The reason this is a better question to ask is because our kids often aren’t going to get their own personal “warm and fuzzy” feelings from serving their community. They are going to feel good about what they are doing if they do it with their parents. If we, as parents, are engaged, passionate and committed to the work we are doing, and bring our kids along, that will make the biggest impact on our children in the long run. Now, there may be exceptions, but as long as you aren’t really passionate about building houses or putting yourself in unsafe environments, then this rule probably applies.

(One tip to keep in mind if you aren’t sure about bringing your kids along? Call ahead and ask the organization, the church or the group you are working with how they would feel about you bringing your children.)

Remember, 10 years from now, when your kid looks back, what they will remember most is the cumulative set of experiences they had with you. They will remember how you acted, how you gave up your time, and how you went out that night in the terrible weather to go serve your community.

There is a quote I love from Howard Thurman that goes like this: “Do not ask yourself what the world needs. Ask yourself what makes you come alive, and then go do that. Because what the world needs is people who have come alive.”

This time of year as we parent in the midst of the Holidays I would offer a different version of that quote: “Do not ask yourself what your child needs. Ask yourself what makes you come alive, and then go do that. Because what your child needs is parents who have come alive.”

Raising Radicals

by Sam Melden

If you are anything like me, on Saturday August 12th you were terrified to find out that the young man who had driven a car into a crowd of people in Charlottesville was from our area. We learned of the details of this young person who decided to take part in the white supremacist rally and then allowed his radical ideology to take him to a place even he couldn’t have planned. An innocent life was taken, unjustly and the attack was felt up here. That small red sticker on his license plate let us all know that the killer was from our very community. Many people responded with anger and disgust, more responded with love and resolve to move forward even more powerfully.

I found myself processing this particular attack for several days afterward. Immediately I was certain that this was a cowardly act of domestic terrorism fueled by hate and a distorted view of human beings. I continued to think through how this hate-filled ideology takes hold of people and wondered what the proper response should be. What could it be?

A proper response

Before we can understand the response to a problem I think we must understand the cause of the problem as thoroughly as possible. Let’s be clear: the attack in Charlottesville was radical white-supremacist terrorism. It was an ideology, no matter how illogical that ideology may be on its own, that was taken to a radical place. And the murderer was radicalized, which is to say, essentially intoxicated by this belief system. It clouded his judgement, lead him to far away places and his actions ultimately stood out among even his own peers in the application of their belief.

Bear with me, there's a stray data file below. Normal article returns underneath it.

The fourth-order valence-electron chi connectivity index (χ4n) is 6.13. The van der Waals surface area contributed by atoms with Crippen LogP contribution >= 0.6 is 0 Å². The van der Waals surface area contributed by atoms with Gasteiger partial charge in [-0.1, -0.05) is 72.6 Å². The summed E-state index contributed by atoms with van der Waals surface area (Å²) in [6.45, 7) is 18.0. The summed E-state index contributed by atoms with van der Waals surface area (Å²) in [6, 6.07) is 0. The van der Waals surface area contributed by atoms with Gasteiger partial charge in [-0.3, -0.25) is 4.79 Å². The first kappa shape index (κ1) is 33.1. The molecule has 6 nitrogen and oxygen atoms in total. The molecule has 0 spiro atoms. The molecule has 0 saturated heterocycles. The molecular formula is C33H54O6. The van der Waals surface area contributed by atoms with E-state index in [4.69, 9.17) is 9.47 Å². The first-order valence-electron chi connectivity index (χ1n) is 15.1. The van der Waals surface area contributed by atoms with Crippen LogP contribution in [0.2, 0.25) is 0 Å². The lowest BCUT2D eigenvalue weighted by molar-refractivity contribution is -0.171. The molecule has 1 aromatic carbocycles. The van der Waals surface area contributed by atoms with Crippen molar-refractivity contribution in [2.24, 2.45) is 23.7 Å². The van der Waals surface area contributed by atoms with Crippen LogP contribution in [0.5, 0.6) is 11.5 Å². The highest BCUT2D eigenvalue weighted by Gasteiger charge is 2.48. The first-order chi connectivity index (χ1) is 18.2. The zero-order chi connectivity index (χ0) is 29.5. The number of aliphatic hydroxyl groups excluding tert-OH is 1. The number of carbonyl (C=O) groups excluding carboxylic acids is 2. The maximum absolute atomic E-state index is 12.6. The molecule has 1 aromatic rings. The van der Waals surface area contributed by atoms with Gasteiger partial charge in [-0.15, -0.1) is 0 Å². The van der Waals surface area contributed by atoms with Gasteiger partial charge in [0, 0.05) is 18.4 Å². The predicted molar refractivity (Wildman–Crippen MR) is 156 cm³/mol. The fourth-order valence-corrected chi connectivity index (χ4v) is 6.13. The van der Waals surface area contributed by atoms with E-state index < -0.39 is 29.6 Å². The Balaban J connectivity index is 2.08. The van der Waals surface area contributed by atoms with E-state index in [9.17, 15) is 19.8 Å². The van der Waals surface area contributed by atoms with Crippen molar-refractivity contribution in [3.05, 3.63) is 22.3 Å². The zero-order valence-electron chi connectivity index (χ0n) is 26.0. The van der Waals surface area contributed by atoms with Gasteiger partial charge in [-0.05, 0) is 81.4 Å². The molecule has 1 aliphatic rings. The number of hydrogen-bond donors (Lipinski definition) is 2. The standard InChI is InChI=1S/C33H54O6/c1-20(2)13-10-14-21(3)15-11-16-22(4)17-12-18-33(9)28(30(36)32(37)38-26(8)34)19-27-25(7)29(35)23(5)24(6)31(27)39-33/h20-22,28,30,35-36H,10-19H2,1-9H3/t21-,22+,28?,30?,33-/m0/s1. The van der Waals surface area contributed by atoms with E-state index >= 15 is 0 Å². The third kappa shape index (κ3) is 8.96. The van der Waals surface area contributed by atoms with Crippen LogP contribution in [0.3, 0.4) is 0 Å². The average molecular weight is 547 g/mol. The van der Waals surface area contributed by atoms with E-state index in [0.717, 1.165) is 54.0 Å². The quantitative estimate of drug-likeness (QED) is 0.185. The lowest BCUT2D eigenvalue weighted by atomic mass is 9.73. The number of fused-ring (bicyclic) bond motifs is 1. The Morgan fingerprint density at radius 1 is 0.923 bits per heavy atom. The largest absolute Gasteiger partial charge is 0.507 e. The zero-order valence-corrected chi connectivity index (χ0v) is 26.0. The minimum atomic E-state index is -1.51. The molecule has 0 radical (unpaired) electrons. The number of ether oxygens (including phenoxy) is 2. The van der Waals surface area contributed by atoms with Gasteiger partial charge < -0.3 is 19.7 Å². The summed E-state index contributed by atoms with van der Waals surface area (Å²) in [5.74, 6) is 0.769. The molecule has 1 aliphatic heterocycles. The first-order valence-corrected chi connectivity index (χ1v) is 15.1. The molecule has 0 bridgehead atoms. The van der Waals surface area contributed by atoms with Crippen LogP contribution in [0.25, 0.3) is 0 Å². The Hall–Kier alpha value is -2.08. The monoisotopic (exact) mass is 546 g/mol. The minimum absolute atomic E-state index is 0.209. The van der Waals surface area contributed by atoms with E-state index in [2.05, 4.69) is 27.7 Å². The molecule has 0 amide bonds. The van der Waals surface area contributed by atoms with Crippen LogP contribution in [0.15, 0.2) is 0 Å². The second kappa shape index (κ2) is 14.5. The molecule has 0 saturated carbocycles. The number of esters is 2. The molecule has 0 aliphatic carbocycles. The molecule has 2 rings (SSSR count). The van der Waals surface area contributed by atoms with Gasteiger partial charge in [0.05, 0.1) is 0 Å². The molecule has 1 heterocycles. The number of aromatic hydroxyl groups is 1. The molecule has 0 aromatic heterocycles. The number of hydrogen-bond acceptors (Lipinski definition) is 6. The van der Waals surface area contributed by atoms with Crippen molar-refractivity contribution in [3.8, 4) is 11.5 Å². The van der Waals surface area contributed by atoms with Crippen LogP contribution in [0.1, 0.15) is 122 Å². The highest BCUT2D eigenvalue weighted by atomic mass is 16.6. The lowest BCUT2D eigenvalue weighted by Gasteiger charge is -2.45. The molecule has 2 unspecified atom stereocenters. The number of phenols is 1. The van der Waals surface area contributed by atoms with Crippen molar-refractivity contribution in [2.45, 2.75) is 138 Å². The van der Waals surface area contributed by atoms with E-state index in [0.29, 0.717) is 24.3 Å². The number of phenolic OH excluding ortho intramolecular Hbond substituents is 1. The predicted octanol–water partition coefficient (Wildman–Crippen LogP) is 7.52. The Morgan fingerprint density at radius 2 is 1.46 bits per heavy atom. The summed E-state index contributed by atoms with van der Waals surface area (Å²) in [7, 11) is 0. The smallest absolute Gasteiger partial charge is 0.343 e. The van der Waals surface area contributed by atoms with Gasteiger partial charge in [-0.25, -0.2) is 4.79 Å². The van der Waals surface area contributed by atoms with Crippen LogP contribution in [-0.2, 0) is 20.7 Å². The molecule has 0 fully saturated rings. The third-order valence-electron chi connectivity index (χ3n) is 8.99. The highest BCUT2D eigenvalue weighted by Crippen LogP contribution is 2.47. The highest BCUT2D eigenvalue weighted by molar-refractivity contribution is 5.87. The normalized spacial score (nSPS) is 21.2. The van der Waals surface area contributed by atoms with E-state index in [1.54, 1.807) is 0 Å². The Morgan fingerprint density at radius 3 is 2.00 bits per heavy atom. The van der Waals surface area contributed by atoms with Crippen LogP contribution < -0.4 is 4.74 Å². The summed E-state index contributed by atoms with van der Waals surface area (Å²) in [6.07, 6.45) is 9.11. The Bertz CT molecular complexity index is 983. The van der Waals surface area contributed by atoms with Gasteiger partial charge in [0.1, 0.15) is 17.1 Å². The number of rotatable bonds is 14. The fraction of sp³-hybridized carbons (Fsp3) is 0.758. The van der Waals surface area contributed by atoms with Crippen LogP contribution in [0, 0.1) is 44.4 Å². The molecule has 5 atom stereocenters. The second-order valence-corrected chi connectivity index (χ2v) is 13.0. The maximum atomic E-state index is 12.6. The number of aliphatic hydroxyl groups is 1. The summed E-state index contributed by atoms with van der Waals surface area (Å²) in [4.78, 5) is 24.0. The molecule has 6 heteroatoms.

I think radicalization is what happens when a story about humanity, a way of understanding the world, grows such deep roots in someone’s life that it bears fruit uncommonly seen. Then I started to wonder. What if there was a different type of radical? Of course there is a different kind of story about the world… but how deep could those roots be?

Telling stories

As parents we tell stories to our children. We tell stories that we believe. We tell them stories that teach and then reinforce the way we want them to believe. And, as parents we have to make sure those stories are taking root. We want good stories to fill our children’s minds and hearts and souls.

  • Stories about how the planet is open and expansive and owned by no one but leaving
    everyone in its debt.

  • Stories that show there is enough to go around.

  • Stories about equality and justice and love and hope and acceptance and forgiveness.

  • Stories about working hard and sacrificing harder.

  • Stories that teach us to earn as much as you need but to give all that you can.

These are some of the stories that I want my kids to hear and remember as they grow up in a world that is filled with the counterpoints of pessimism and data that shows your doubt is true. But I also want these stories to take deep root in their hearts and mind and souls. I want these stories to bear fruit in their interactions with their friends, their plans for their careers, and their hopes for the future.

But what happened that day in Charlottesville made me even more hopeful. Now I’m hoping that these stories I tell my children bear fruit uncommonly seen. I want these stories to cloud our children’s judgement and lead them to far away places. I want to radicalize love and acceptance and inclusion and justice and hope. And then I want to send these radicals out into the world with courage and confidence to speak up. Speak up when a classmate, who is growing up with many different stories begins to repeat lies they’ve heard about how certain human beings are less deserving of love and acceptance. We all know that it’s hard to raise your voice in the midst of darkness. So I want to work now to raise radicals who will not be afraid to speak up, to tell a better story, no matter where that leads them.

What Makes for a Good Leader?

by Sam Melden